Senior police officer calls for heroin to be prescribed to addicts to cut crime

Heroin addicts should receive the drug on prescription from the National Health Service to stop them stealing to feed their habit, a senior police officer has suggested.

The idea, by Howard Roberts, Deputy Chief Constable of Nottinghamshire, follows the success of schemes in Switzerland and the Netherlands in turning repeat offenders away from crime.

In Britain most users are given the heroin substitute methadone, with a few hundred being prescribed heroin a limited experiment. Mr Roberts suggested that the scheme should be expanded, arguing that addicts committed an average of 432 offences a year. Three-quarters of street robbers test positive for heroin.

He told a drugs conference: "We should actively consider prescribing diamorphine, pharmaceutical heroin, to those seriously addicted to heroin, as part of a treatment programme for addiction. There is an undeniable link between addicted offenders and appalling levels of criminality, as heroin and crack cocaine addicts commit crime, from burglary to robbery to sometimes murder, to get the money to buy drugs to satisfy their addiction."

Mr Roberts also argued that the move would be cost-effective as it would cost £12,000 a year for each addict to be treated this way under close supervision. It would be the best way to work with them to beat their addiction - and they would not be on the streets stealing to buy the drug.

"Of course, getting people off drugs altogether must be the objective," he told an Association of Chief Police Officers' conference in Manchester. "But I personally do believe we have lived with the terrible consequences of relatively uncontained addiction for far too long."

At the moment between 300 and 400 drug users receive heroin for their dependency under a joint Home Office and Department of Health pilot project in London, the South-east and the North. Addicts enrolled on the scheme inject heroin under the supervision of clinical staff. A report on the project is expected next month.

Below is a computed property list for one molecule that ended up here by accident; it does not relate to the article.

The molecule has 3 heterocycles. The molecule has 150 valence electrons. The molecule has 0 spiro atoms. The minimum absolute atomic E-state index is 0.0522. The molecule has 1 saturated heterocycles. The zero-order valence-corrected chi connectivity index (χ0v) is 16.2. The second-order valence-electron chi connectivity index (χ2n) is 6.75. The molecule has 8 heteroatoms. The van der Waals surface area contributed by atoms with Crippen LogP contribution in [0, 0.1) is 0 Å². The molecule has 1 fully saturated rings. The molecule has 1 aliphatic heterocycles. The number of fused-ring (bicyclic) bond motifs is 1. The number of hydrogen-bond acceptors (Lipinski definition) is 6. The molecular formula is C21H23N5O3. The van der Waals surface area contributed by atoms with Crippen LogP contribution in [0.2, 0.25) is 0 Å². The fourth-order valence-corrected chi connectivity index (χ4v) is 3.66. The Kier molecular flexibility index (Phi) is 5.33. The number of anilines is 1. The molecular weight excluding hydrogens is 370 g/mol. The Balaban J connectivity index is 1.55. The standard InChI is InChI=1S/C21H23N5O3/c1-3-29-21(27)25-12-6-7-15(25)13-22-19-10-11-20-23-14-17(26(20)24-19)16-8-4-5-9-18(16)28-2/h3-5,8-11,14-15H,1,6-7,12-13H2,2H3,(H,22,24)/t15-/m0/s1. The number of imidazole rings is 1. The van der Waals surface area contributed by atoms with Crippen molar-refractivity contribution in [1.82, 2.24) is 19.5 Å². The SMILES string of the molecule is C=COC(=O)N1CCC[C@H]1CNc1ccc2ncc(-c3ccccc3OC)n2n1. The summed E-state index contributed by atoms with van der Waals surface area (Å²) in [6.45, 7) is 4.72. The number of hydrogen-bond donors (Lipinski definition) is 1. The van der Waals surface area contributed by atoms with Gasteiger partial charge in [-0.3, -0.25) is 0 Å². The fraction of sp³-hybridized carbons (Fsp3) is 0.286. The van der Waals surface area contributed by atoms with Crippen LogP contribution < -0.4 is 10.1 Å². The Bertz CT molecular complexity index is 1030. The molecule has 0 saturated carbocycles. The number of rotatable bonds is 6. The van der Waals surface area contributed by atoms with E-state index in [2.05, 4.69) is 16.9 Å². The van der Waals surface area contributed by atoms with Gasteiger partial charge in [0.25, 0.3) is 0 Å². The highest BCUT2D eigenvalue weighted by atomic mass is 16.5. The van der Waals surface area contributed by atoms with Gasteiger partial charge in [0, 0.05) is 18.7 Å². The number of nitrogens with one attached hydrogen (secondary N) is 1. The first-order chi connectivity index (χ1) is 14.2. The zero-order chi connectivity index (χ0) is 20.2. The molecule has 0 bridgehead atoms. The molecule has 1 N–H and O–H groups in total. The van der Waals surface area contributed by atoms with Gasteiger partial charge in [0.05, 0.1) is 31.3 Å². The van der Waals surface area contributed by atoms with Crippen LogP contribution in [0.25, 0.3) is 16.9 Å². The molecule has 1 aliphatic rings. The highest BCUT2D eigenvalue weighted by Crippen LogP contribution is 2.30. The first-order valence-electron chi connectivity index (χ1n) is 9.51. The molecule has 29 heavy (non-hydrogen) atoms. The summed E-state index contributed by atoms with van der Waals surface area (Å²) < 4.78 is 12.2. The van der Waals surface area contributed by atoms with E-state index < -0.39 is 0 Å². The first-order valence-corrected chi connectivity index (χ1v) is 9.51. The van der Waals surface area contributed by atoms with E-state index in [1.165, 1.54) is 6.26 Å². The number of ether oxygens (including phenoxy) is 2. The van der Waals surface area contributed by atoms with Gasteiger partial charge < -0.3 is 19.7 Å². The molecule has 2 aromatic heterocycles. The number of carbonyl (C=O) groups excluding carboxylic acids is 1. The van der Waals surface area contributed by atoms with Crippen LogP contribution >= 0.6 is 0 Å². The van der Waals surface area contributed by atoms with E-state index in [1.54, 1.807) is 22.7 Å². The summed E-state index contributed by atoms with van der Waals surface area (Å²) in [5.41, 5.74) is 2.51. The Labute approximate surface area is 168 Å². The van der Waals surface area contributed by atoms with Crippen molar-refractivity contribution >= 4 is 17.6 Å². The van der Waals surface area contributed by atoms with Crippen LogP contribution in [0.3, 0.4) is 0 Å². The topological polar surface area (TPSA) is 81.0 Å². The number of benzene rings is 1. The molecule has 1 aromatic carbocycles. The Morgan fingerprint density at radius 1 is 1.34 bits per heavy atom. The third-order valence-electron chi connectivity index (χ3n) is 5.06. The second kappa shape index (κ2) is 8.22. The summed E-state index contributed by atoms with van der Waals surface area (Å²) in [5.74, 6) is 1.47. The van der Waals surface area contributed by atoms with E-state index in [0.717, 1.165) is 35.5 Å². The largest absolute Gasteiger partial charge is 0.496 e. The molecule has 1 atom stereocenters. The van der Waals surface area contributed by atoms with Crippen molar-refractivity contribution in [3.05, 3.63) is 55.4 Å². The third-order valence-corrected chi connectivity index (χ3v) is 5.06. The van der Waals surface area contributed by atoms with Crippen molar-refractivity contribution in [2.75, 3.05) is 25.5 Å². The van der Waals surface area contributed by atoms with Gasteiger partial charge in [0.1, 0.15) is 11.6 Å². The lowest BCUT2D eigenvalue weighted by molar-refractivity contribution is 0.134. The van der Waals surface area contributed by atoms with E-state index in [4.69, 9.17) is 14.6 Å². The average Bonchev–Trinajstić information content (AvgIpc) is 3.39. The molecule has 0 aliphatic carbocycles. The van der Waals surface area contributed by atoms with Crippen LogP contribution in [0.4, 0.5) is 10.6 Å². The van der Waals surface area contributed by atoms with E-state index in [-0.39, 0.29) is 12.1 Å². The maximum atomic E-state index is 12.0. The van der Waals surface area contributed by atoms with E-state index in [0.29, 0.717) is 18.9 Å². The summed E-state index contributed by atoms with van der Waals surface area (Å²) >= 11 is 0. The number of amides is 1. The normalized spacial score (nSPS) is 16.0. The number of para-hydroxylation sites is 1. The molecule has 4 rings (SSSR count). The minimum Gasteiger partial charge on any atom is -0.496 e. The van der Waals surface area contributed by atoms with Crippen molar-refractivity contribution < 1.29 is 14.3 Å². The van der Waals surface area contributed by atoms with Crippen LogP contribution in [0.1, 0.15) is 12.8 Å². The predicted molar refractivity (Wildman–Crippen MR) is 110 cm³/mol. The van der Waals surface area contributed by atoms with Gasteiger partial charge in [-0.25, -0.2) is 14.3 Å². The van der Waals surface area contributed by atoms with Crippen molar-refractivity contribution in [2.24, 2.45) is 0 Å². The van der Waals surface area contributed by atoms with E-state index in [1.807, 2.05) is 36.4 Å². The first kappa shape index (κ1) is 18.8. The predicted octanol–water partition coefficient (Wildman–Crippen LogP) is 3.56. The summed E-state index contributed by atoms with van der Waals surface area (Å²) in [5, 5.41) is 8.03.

However, Professor Neil McKeganey, of the drug misuse centre at the University of Glasgow, warned the move could increase levels of addiction.

He said: "We need to be very cautious here because in effect what one is doing is rewarding addicts for their criminality."

The charity DrugScope said prescribing heroin could be effective for some addicts. Martin Barnes, its chief executive, said: "It can have health benefits for the drug user. There is compelling evidence that heroin prescribing... is cost-effective in reducing drug-related crime and other costs to communities."

Nick Clegg, the Liberal Democrat home affairs spokesman, said: "Prescription of drugs to addicts is justified as long as it is part of a strategy of rehabilitation and withdrawal."

In a separate development, a government adviser has suggested that ecstasy and LSD should be downgraded from class A to class B substances.

Professor David Nutt, the chairman of the technical committee of the Advisory Council on the Misuse of Drugs, told MPs it was anomalous for ecstasy and LSD to be treated by the law in the same way as heroin and crack cocaine.

Treatments for addiction

An estimated 40,000 Britons reguarly use heroin, either by injecting or smoking it.

The street price of the drug is between £30 and £100 a gram and some addicts spend as much as £15,000 a year on their habit. The most common treatment is methadone, a synthetic drug similar to heroin but less addictive.

A more expensive alternative is buprenorphine, which has been prescribed by doctors since 2001. Some private clinics prescribe naltrexone - a drug implanted in the abdomen or arm - to reduce the craving for heroin. It is not available on the National Health Service.

Start your day with The Independent, sign up for daily news emails